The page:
For students searching for an alternative to typical extra-curriculars, the Elon University Community Garden is a place on campus where students can learn about gardening and growing their own vegetables, fruits and plants to take home. The garden, located at 410 E. College Ave., next to the Truitt Center and Powell House, has been a staple of Elon life since 2006.

Michael Strickland, lecturer in English and environmental studies, has offered “The Green Studio course” since 2010, in addition to helping run and maintain the community garden.

Before the class existed, the garden was run by student volunteers. Afterward, the garden was expanded.

“Once the class was going for several years, we began to discuss a club, which would be able to contribute, help nurture and support the garden during the summers when the class is not going on,” Strickland said. “We hold two big festivals here every year, and that was almost too much for the class to do. So we were hoping that the club, once it got up and running, would be able to take it under its own wing.”

The club was started as a provisional organization last year, making 2016 the first complete year of organizational status for the Garden Club.

Every Friday afternoon from noon to 3:30 p.m., volunteers, regardless of whether they are club members, can come to the Garden and work, as well as take home some herbs or vegetables. It is, Strickland said, very relaxed, and students can come and go as they please.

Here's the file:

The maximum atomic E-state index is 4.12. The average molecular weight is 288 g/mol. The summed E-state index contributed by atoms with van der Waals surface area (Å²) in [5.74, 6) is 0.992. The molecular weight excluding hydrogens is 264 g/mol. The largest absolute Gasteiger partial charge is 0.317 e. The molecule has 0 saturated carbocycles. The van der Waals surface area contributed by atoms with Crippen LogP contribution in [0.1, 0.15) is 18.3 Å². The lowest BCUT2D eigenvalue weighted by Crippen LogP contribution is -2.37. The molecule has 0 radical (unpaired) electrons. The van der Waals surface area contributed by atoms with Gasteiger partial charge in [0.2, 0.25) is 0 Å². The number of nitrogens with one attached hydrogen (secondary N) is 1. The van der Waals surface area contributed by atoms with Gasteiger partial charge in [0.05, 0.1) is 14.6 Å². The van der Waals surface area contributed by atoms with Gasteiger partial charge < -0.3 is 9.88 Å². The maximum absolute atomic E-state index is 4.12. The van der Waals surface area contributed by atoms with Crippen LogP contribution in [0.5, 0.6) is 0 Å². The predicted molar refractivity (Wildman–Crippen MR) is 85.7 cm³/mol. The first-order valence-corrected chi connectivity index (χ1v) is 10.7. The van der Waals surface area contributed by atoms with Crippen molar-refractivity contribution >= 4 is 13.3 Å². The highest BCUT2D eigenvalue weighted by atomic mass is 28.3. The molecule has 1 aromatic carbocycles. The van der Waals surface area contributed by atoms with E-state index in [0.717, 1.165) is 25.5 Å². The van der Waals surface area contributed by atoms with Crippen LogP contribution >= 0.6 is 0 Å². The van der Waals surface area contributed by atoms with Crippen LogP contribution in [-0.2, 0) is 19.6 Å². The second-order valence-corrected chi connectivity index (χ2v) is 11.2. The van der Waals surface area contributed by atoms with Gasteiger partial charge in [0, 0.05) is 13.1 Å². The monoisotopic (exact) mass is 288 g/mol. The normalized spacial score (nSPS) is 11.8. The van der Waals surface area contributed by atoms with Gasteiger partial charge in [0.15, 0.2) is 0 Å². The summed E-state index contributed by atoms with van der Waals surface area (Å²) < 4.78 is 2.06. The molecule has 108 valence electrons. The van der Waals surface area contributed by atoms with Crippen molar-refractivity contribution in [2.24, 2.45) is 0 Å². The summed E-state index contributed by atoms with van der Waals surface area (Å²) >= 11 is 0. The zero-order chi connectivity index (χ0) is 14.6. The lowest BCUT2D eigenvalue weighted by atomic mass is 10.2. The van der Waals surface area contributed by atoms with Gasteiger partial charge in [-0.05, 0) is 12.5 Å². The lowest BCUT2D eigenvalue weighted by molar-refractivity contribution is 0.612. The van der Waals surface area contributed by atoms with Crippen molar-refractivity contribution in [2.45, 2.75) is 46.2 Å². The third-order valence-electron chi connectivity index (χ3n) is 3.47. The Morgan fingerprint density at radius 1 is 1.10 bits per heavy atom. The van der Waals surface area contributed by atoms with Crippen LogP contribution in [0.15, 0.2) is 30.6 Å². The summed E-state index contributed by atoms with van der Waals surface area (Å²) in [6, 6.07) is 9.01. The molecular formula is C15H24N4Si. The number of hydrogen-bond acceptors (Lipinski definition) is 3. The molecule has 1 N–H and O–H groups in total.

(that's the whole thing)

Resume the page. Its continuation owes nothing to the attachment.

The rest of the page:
“[The garden] is a place that you can come and forget about all the stresses and other weird stuff that’s going on with school,” said senior Alex Miller, president of the Garden Club. “I think it would help people’s stress levels immensely. It definitely helps with mine — it gets you even more focused and ready to work after you come here and mellow out for a bit.”

The Garden Club hopes to attract freshmen and sophomore students so that they can get involved right away and teach incoming club members everything they know about growing a garden.

“Right now, what happens is that [younger students] don’t hear about the garden, and the class gets populated by seniors and juniors. So just as they gain experiences, they graduate, and we’re back to square one,” Strickland said. “We’re hoping we get [younger students] in the club, get them active, then take the class and become garden managers for the class or TAs for the class.”

Included in the produce grown in the garden are tomatoes, peppers, herbs, rosemary, mint, broccoli, cauliflower, kale, cabbage, lettuce, strawberries, onions, radishes, squash, watermelon, corn and green beans.

The garden also has its own composting system, which allows students to not only grow their own plants, but also work with going green, which includes learning about composting.

Club members and students that are part of the class have dinners together and cook with what they have grown in the garden. Some of the food is also donated to churches or to the Elon community kitchen.

In addition to dinners, the Garden Club holds two big festivals every year: the Pumpkin Festival in the fall and the Strawberry Festival in the spring. There is also a plant sale in the spring.

The Garden Club and the “Green Studio” class are associated and coordinated. Students that are part of the club work with students in the class, and the two groups learn from one another.

“The goal is to teach students about backyard scale production of food — how to be a gardener for life — because it is an ongoing thing that you learn about constantly,” Strickland said. “Learn enough now and learn how to learn more.”


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